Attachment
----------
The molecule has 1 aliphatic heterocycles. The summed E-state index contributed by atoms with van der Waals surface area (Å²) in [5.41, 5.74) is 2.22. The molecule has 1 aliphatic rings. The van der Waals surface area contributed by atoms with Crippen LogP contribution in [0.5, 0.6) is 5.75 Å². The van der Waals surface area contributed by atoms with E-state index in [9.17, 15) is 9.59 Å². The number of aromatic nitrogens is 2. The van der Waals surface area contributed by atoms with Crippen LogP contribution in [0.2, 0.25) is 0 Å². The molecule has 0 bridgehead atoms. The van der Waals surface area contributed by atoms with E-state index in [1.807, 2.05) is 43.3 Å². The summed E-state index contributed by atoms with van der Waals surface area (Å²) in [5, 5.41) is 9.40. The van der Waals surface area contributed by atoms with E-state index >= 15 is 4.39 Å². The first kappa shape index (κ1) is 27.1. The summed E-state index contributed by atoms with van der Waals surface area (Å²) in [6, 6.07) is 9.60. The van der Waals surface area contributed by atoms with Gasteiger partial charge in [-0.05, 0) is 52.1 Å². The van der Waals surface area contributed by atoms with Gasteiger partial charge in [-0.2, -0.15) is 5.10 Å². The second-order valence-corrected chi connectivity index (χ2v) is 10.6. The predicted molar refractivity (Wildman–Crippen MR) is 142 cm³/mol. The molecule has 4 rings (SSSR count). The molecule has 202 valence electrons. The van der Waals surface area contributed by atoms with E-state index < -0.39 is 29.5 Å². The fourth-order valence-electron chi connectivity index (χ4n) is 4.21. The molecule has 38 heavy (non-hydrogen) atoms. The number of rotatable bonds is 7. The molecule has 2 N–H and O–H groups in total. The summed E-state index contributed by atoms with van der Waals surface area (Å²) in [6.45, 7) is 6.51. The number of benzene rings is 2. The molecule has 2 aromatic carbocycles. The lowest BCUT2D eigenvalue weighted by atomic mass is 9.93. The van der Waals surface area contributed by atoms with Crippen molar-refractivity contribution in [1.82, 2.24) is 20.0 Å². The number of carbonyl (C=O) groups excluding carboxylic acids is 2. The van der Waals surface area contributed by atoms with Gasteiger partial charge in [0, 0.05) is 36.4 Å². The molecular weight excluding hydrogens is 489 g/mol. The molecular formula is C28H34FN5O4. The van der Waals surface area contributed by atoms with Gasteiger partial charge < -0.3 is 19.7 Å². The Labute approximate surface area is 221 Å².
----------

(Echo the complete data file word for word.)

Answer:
The molecule has 1 aliphatic heterocycles. The summed E-state index contributed by atoms with van der Waals surface area (Å²) in [5.41, 5.74) is 2.22. The molecule has 1 aliphatic rings. The van der Waals surface area contributed by atoms with Crippen LogP contribution in [0.5, 0.6) is 5.75 Å². The van der Waals surface area contributed by atoms with E-state index in [9.17, 15) is 9.59 Å². The number of aromatic nitrogens is 2. The van der Waals surface area contributed by atoms with Crippen LogP contribution in [0.2, 0.25) is 0 Å². The molecule has 0 bridgehead atoms. The van der Waals surface area contributed by atoms with E-state index in [1.807, 2.05) is 43.3 Å². The summed E-state index contributed by atoms with van der Waals surface area (Å²) in [5, 5.41) is 9.40. The van der Waals surface area contributed by atoms with E-state index >= 15 is 4.39 Å². The first kappa shape index (κ1) is 27.1. The summed E-state index contributed by atoms with van der Waals surface area (Å²) in [6, 6.07) is 9.60. The van der Waals surface area contributed by atoms with Gasteiger partial charge in [-0.05, 0) is 52.1 Å². The van der Waals surface area contributed by atoms with Gasteiger partial charge in [-0.2, -0.15) is 5.10 Å². The second-order valence-corrected chi connectivity index (χ2v) is 10.6. The predicted molar refractivity (Wildman–Crippen MR) is 142 cm³/mol. The molecule has 4 rings (SSSR count). The molecule has 202 valence electrons. The van der Waals surface area contributed by atoms with E-state index < -0.39 is 29.5 Å². The fourth-order valence-electron chi connectivity index (χ4n) is 4.21. The molecule has 38 heavy (non-hydrogen) atoms. The number of rotatable bonds is 7. The molecule has 2 N–H and O–H groups in total. The summed E-state index contributed by atoms with van der Waals surface area (Å²) in [6.45, 7) is 6.51. The number of benzene rings is 2. The molecule has 2 aromatic carbocycles. The lowest BCUT2D eigenvalue weighted by atomic mass is 9.93. The van der Waals surface area contributed by atoms with Crippen molar-refractivity contribution in [1.82, 2.24) is 20.0 Å². The number of carbonyl (C=O) groups excluding carboxylic acids is 2. The van der Waals surface area contributed by atoms with Gasteiger partial charge in [0, 0.05) is 36.4 Å². The molecular weight excluding hydrogens is 489 g/mol. The molecular formula is C28H34FN5O4. The van der Waals surface area contributed by atoms with Gasteiger partial charge < -0.3 is 19.7 Å². The Labute approximate surface area is 221 Å².